Sunday, 29 March 2015

29th of March: Strong winds and heavy rain

This afternoon was far from a fair spring day. With strong winds and heavy showers sweeping across Blakeney Point. You could imagine the look-out tower blowing off the top of the Lifeboat House. Had the rotting wood not been replaced two years ago, then this may well have happened!
 Blakeney Point this afternoon

Although still a bit miserable, thankfully conditions weren’t so bad during yesterday’s beach clean. A big thank you to all who came along to help. It was nice to see some new faces. The litter on the beach was not as bad as it has been in previous years, but we still managed to collect 15 large bags full, 25 containers, 2 fish-boxes, a fishing rod and a flipper… and the obligatory tennis ball – there’s always a tennis ball! No pants this year, though!
A morning’s work

Blakeney Point is now nicely tidy, ready for the start of the season. However, unfortunately the toilets will not be ready. The leaking water pipe is going to take a little while to be replaced. For the time being, the toilets on the Point are closed. We will keep you updated with the progress of the pipe repairs.
Toilets closed until further notice

In the meantime, we have stocked up on bottled water for the Lifeboat House:

The water pipe was put in during the 1970s. Bob Pinchen, the original Watcher (from 1901-1931), tells of how they got water in the early days (from his 1935 book ‘Sea Swallows’):

“For a good many years fresh water was carried down to us in small tubs, jars or bottles, and with the coming of visitors came a difficult problem. I well remember that when students from the University College […] were visiting the Point that we had only one large tank for catching rain-water.

After a few years it was decided to build a laboratory on the Point, and Professor W. Oliver of London University suggested to me that we might endeavour to find a supply of water somewhere. I told him that would not be much trouble and that if he walked up Pinchen’s Creek on the hottest day in summer, at a certain place he could see water spouting up. It is very cold at this particular spot even when other parts of the Creek are quite warm. I advised him to have a try in Glaux Low close to where it was decided to build a laboratory. Several attempts to obtain water were made and the idea of sinking a pump was soon given up as this became choked. An empty tar-barrel was also tried, all to no purpose. I suggested that a carpenter should make a square wooden structure without a bottom so that one could get inside, dig down, and then let it drain. This was done and, after going down a matter of four to five feet, the water welled up and filled the inside.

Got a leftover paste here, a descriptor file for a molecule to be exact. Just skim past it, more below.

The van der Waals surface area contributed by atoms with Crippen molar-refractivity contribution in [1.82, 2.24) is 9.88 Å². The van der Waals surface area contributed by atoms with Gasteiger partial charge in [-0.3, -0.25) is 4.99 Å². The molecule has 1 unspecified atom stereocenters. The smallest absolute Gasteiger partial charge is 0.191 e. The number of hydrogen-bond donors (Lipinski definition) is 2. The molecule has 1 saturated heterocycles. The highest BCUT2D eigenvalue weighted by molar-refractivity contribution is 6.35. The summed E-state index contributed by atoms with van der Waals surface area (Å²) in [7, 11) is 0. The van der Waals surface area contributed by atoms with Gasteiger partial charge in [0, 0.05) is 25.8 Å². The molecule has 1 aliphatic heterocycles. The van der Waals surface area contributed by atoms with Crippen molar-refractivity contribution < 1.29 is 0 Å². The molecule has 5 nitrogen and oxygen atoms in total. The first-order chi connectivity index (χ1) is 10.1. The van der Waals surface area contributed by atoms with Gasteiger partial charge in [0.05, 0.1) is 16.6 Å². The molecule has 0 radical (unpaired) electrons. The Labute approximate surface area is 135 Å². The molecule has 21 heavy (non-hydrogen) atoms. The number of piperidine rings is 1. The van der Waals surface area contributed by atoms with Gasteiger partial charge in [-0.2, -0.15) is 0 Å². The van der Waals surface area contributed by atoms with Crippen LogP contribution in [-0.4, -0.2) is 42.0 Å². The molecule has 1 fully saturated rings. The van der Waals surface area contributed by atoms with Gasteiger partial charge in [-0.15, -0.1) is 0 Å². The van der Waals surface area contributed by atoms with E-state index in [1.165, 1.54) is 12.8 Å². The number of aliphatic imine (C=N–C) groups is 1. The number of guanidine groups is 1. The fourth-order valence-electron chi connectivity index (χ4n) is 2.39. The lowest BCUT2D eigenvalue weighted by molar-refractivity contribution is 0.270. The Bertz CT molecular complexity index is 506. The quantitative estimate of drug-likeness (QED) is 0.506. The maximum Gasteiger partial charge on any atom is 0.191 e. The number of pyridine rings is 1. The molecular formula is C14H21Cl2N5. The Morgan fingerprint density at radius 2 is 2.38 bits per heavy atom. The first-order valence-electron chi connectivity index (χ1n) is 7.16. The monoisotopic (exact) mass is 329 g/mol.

Since then a plentiful supply of fresh water has been available, and what seemed an insuperable difficulty has been overcome.
Bob Pinchen in the 1920s

After this we used our handcart to convey water, in any form of vessel available, to the Lifeboat House some distance away. Talking the matter over with the Professor I suggested that, as water was to be had at one spot, they ought to be able to get a supply close to the House. He agreed, and the next day some of his young men were set to work. They drove in four posts and dug down a few feet. Finding water, they boarded up the sides and thus solved another problem, for an ample supply of water at this place also has been forthcoming. Four more wells close by have since been opened.

During the war soldiers were stationed on the Point, and they did not trouble to keep the sand clear, with the result that the wells filled up. After the war, Professor Oliver had two large drainpipes sunk one on top of the other, a cover being fitted to the top with a lifting lid, into which a pail could be inserted. I have seen water running over the surface of the ground by the well, and in the driest summers we had water for all requirements. The surface of the water rose and fell with the tide, but the taste of it was unaffected. […] The one small well gives supplies for all purposes, for residents and visitors alike at Blakeney Point – no mean advantage, considering the former haphazard method of getting water and the difficulties of carting it such a long way.”

So maybe we should dig another well?!

In this rough weather, it is perhaps not surprising that no Sandwich Terns have arrived on the Point yet. One was reported flying out at sea past Cley on the 20th, but none have made it to the Point. This time in 2013 was far more extreme; our beach clean had to be cancelled due to strong winds and snow. That year, the first Sandwich Tern arrived on the 1st of April. It could well be around that date this year too. But a few migrants have dropped into the bushes over the weekend; a Chiffchaff in the Tamarisk yesterday and three Chaffinches in the brambles this morning. During the beach clean, the over-wintering flock of Shorelarks put in an appearance at their usual favourite spot on Beach Way.

In other news, a juvenile Goshawk has been captured on camera on Blakeney Freshes this week. Goshawks are seldom seen on the reserve as they are largely found in woodlands. It was a delight to find that one of our trail cameras had captured this up-close footage:
-          Ajay (Coastal Ranger)

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